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John's Journal... Entry 251, Day 5


Heidi Lofton, The Other Lady Cop

Editor's Note: As you know, salt-water fishing has a number of size limits, bag limits and restrictions. But do you know who enforces these laws? Who keeps the commercial fishermen, the netters, the oystermen and the recreational fishermen from breaking the law, taking too many fish and/or fishing in closed areas? In my home state of Alabama and many other states, the Enforcement Division of the Marine Resources Department of the state's Department of Conservation and Natural Resources (DCNR) has this responsibility. To learn more about who the fish cops are, what they do, and why they are important to all of us, I went on patrol with them in coastal areas recently at night and during the day. I learned that they have some of the most-sophisticated surveillance equipment of any law enforcement agency. Besides radar, they have night-vision binoculars and other devices to spot and track law violators. They also do drug enforcement, health-department enforcement and immigration enforcement and are cross-trained with many state and federal agents. This week we'll meet Alabama's fish cops, the Alabama Marine Resources Enforcement Division (AMRED), and learn what they do.

PHILLIPS: Heidi, why did you decide to join Marine Resources' Enforcement Division?
LOFTON: I was tired of being a beat cop. I was a police officer for the city of Foley, Alabama and one day I just decided that I had done my college internship with Marine police, so I decided to come down and apply and see if I could get on the Force.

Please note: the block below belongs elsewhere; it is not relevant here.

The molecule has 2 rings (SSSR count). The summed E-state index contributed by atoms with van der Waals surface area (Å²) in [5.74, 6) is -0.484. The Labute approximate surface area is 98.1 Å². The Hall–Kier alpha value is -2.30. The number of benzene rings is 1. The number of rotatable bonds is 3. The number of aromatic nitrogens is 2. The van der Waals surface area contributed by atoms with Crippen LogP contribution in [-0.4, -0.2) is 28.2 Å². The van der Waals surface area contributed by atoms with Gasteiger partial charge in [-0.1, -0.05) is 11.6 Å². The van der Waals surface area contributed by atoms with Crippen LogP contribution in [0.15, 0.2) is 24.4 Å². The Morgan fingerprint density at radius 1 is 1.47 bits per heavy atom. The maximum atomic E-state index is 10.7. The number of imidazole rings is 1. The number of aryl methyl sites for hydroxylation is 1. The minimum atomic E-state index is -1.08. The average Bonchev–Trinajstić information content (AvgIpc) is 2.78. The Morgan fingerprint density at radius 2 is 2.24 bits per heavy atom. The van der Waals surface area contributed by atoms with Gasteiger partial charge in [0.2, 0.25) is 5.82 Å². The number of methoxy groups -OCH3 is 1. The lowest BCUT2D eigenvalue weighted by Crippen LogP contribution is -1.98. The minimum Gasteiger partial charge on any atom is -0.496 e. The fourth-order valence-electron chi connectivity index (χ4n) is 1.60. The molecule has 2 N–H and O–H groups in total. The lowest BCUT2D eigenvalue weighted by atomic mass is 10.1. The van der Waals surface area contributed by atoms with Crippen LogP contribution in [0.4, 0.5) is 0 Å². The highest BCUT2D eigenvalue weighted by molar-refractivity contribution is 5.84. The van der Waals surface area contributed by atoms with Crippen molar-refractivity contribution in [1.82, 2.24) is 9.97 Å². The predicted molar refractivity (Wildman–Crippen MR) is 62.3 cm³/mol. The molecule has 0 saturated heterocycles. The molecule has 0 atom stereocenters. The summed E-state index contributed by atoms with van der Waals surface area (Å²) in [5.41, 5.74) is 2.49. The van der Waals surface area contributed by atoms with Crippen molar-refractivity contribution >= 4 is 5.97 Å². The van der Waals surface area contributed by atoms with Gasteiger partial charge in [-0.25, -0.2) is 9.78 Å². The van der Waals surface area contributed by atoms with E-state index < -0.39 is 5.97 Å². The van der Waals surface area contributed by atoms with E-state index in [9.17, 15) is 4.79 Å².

PHILLIPS: What do you like about working as a fish cop?
LOFTON: Every day is different, and every day is exciting. I like getting out, getting on the boat and checking all the fishermen, oystermen and shrimpers that we can possibly check in a day. I like meeting the public and all the people we meet really treat me with respect and they are very nice.

PHILLIPS: Have you had any scary incidences out here?
LOFTON: No, not really.

PHILLIPS: Most women would be concerned working in the open Gulf at night and running up and down these rivers checking for law violators. Are you not affected by that?
LOFTON: Not really. Night patrols are just part of the job, and I feel that working with the AMRED is much better than being a beat cop like I was.

Lofton is very serious about her job, as are all the enforcement officers, but she says she really likes working in the fresh air, occasionally running the boats at high speeds, meeting different people and patrolling different areas on almost every shift. The ladies of the Marine Resources Enforcement Division go through all the training that the men officers do. They jump from boat to boat to check violators. They run boats at high speeds across choppy waters and they are out in the wind or weather just as their male counterparts are. All the officers of AMRED are the bulldogs on the front line who are trained to go after law violators that would steal, destroy, overharvest or in some way pollute or harm the Gulf Coast and its environment. The fish cops, as they are often called, do more than just check anglers' bag limits and length limits. They help to insure that no contaminated seafood comes to the marketplace. They insure that all the laws that govern fishing and fishermen are enforced, and they protect our Coast lines from illegal drug traffickers and aliens who would come into this Country through improper channels.

I, like most of you, never knew the roles of these enforcement officers. However, after spending a night and a day with them, I have learned that without them the fish and wildlife that we enjoy each time we go to the beach would be in grave danger.



Check back each day this week for more about FISH COPS: THE WATCHDOG OF THE MARINE RESOURCES ...

Day 1 - What Is AMRED?
Day 2 - Check For Drugs
Day 3 - Reef Violations
Day 4 - Lady Fish Cops
Day 5 - Heidi Lofton, The Other Lady Cop

John's Journal